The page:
Unbalanced is powered by Vocal.
Vocal is a platform that provides storytelling tools and engaged communities for writers, musicians, filmmakers, podcasters, and other creators to get discovered and fund their creativity.
How does Vocal work?
Creators share their stories on Vocal’s communities. In return, creators earn money when they are tipped and when their stories are read.
How do I join Vocal?
Vocal welcomes creators of all shapes and sizes. Join for free and start creating.
To learn more about Vocal, visit our resources.Show less
When something occurs before you were born or in infancy, it seems like ancient history. So while 12 years absence from post season play isn’t really extreme, the drought seemed like an eternity to me. The near miss disappointment of 1974 only added to the perceived futility, so when the Yankees ran away with the East, I felt I was finally inheriting the legacy that my father and grandfather held so dear.
On the other hand, what exactly is an Eastern Division title. They don’t accumulate quite as nicely as a pennant and a World Series appearance. This meant for the accomplishment to matter, the Yankees had to at least fly an AL Championship banner over the stadium in 1977.
The back and forth begins.
The prospects were certainly good when the Yankees came out in game 1 and followed the season’s blueprint. Mickey Rivers gets on, his speed causes disarray, and the Yankees jump out to a 2-0 lead. Catfish pitching a gem gave a sense of legacy to the Yankee reemergence, and destiny seemed right around the corner.
Plus, these were the Kansas City Royals; did they even have a history? As it turned out, the Western Division Champs began one with five Yankee errors and a 7-3 victory.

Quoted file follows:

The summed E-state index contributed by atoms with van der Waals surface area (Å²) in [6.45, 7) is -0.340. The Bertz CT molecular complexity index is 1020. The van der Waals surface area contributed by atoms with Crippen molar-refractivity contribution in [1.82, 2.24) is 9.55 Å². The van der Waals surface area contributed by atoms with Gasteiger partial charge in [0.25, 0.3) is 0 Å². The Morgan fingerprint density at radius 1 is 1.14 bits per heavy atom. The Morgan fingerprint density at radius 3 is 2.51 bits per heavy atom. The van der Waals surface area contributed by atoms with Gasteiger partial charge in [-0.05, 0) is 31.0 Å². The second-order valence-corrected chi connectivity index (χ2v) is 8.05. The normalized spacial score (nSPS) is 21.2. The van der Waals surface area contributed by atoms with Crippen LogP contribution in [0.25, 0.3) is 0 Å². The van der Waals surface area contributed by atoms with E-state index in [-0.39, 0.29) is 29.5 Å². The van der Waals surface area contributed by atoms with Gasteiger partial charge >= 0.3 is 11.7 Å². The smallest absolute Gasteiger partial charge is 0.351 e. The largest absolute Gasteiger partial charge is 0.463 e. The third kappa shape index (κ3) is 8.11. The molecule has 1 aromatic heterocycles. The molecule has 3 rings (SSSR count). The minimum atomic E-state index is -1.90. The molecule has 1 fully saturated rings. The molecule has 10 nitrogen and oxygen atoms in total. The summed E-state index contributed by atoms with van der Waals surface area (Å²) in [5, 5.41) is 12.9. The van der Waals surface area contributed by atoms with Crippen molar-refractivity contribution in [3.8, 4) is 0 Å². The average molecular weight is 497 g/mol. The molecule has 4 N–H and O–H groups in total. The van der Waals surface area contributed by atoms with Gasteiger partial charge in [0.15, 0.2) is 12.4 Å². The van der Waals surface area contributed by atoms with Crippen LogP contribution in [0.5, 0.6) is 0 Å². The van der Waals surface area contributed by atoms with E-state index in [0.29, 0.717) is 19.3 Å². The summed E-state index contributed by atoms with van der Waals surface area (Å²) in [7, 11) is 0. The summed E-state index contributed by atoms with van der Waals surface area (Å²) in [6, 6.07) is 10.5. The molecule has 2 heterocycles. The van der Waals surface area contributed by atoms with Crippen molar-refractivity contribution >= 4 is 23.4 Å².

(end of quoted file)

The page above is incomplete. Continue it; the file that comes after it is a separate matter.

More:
Three runs in the top of the first in game 3 seemed to have the Royals completely disassociated with their empty past, too. But Chris Chambliss gave us a mini-prelude with a two-run homer to get the Yankees back in the game. Three more in the sixth, Sparky earned the save, and I was going to the clincher.
No way could the Royals possibly face me and my dad down, and the storied ghosts who haunted so many other more worthy pretenders. Catfish on the mound was the special sauce for the goose. But suddenly, the Yankees were down three, and maybe all the heroics I’d learned about weren’t true.
Graig Nettles gave that notion of respite with a two-run homer in the bottom of the inning. Unfortunately, all the air went out of the excitement when idiots littered the field with toilet paper and the game got held up.
Another prelude and the Royals went on to win 7-4. The Royals also forgot to follow the script for game 5.
Game 5 goes back and forth, too.
John Mayberry’s homer in the first gave the Royals a two-run lead, but the Yankees didn’t wait to get back on the horse. Their thoroughbred tripled to lead off the bottom, and Roy White singled Mickey Rivers home. A stolen base, single by Munson, and sacrifice fly by Chambliss returned the status quo.
Somehow, the lineage-less Royals weren’t getting the message, and it didn’t matter that Cookie Rojas was the closest these upstarts could claim. Rojas scored ahead of a Buck Martinez single, and the Royals had the lead again.
But finally, the Yankee set things straight, and Mickey Rivers was again at the center of both two-run innings in the third and sixth. Up 6-3, the ghosts were now circling the stadium on cruise control, and I finally had a seat next to numerous Monetti elders at my own World Series.
Suddenly, among the revelry, though, KC put two runners on. Still, looking up and down the lineup, I didn’t see a Joe DiMaggio.
New York gags and gains the glory.
Interestingly, George Brett failed to notice, too, but just because he calmly bit down on his tobacco, didn’t mean any of us needed to spit. So you could only imagine the gag as his three-run homer landed the upper deck.
Who were these God Damn Kansas City Royals?
Ghosts be damned, we almost found out. A highly questionable call at second left George Brett in the on deck circle with the bases loaded. As fate would have it, not much time was given to contemplate the injustice, and it was very curious how the announcers kept emphasizing that Mark Littell had not given up a single homer in 1976.
Talk about a jinx.
One pitch and Chambliss was on his toes to meet the high delivery. All that was left was for Phil Rizzuto to take us home. “He hits one deep to right center. That ball is… outta here. The Yankees win the pennant. Holy cow, Chris Chambliss on one swing…”
Yeah, we knew it all along anyway.
Author can be reached at [email protected]ol.com
Please like my Facebook page.